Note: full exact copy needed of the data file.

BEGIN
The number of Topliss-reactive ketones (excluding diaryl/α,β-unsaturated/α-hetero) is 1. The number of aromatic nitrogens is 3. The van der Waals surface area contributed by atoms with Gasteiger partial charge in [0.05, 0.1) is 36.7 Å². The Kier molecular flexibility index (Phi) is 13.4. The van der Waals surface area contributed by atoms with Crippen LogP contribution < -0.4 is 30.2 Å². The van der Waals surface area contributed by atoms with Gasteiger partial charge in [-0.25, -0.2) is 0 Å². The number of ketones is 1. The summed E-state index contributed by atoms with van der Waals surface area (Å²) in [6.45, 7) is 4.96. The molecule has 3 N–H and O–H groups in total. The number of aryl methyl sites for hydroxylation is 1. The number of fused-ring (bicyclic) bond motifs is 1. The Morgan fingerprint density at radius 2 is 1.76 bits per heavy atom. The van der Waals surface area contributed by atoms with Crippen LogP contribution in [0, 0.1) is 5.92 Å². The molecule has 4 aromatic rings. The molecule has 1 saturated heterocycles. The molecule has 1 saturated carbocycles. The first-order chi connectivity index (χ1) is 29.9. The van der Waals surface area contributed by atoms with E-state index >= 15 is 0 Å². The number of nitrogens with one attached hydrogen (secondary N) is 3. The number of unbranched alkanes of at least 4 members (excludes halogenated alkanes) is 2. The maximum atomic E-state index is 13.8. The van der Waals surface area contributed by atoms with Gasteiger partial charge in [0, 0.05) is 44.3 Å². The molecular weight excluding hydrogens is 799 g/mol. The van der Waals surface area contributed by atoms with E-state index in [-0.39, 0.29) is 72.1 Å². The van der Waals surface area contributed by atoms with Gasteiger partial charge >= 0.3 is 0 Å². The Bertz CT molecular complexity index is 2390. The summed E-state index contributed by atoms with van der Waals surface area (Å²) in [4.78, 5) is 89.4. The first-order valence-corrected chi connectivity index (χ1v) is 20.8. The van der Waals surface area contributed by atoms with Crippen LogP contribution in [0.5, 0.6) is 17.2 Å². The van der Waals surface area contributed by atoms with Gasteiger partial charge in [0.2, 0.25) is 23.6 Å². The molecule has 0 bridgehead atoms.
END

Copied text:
The number of Topliss-reactive ketones (excluding diaryl/α,β-unsaturated/α-hetero) is 1. The number of aromatic nitrogens is 3. The van der Waals surface area contributed by atoms with Gasteiger partial charge in [0.05, 0.1) is 36.7 Å². The Kier molecular flexibility index (Phi) is 13.4. The van der Waals surface area contributed by atoms with Crippen LogP contribution < -0.4 is 30.2 Å². The van der Waals surface area contributed by atoms with Gasteiger partial charge in [-0.25, -0.2) is 0 Å². The number of ketones is 1. The summed E-state index contributed by atoms with van der Waals surface area (Å²) in [6.45, 7) is 4.96. The molecule has 3 N–H and O–H groups in total. The number of aryl methyl sites for hydroxylation is 1. The number of fused-ring (bicyclic) bond motifs is 1. The Morgan fingerprint density at radius 2 is 1.76 bits per heavy atom. The van der Waals surface area contributed by atoms with Crippen LogP contribution in [0, 0.1) is 5.92 Å². The molecule has 4 aromatic rings. The molecule has 1 saturated heterocycles. The molecule has 1 saturated carbocycles. The first-order chi connectivity index (χ1) is 29.9. The van der Waals surface area contributed by atoms with E-state index >= 15 is 0 Å². The number of nitrogens with one attached hydrogen (secondary N) is 3. The number of unbranched alkanes of at least 4 members (excludes halogenated alkanes) is 2. The maximum atomic E-state index is 13.8. The van der Waals surface area contributed by atoms with Gasteiger partial charge in [0, 0.05) is 44.3 Å². The molecular weight excluding hydrogens is 799 g/mol. The van der Waals surface area contributed by atoms with E-state index in [-0.39, 0.29) is 72.1 Å². The van der Waals surface area contributed by atoms with Gasteiger partial charge >= 0.3 is 0 Å². The Bertz CT molecular complexity index is 2390. The summed E-state index contributed by atoms with van der Waals surface area (Å²) in [4.78, 5) is 89.4. The first-order valence-corrected chi connectivity index (χ1v) is 20.8. The van der Waals surface area contributed by atoms with Crippen LogP contribution in [0.5, 0.6) is 17.2 Å². The van der Waals surface area contributed by atoms with Gasteiger partial charge in [0.2, 0.25) is 23.6 Å². The molecule has 0 bridgehead atoms.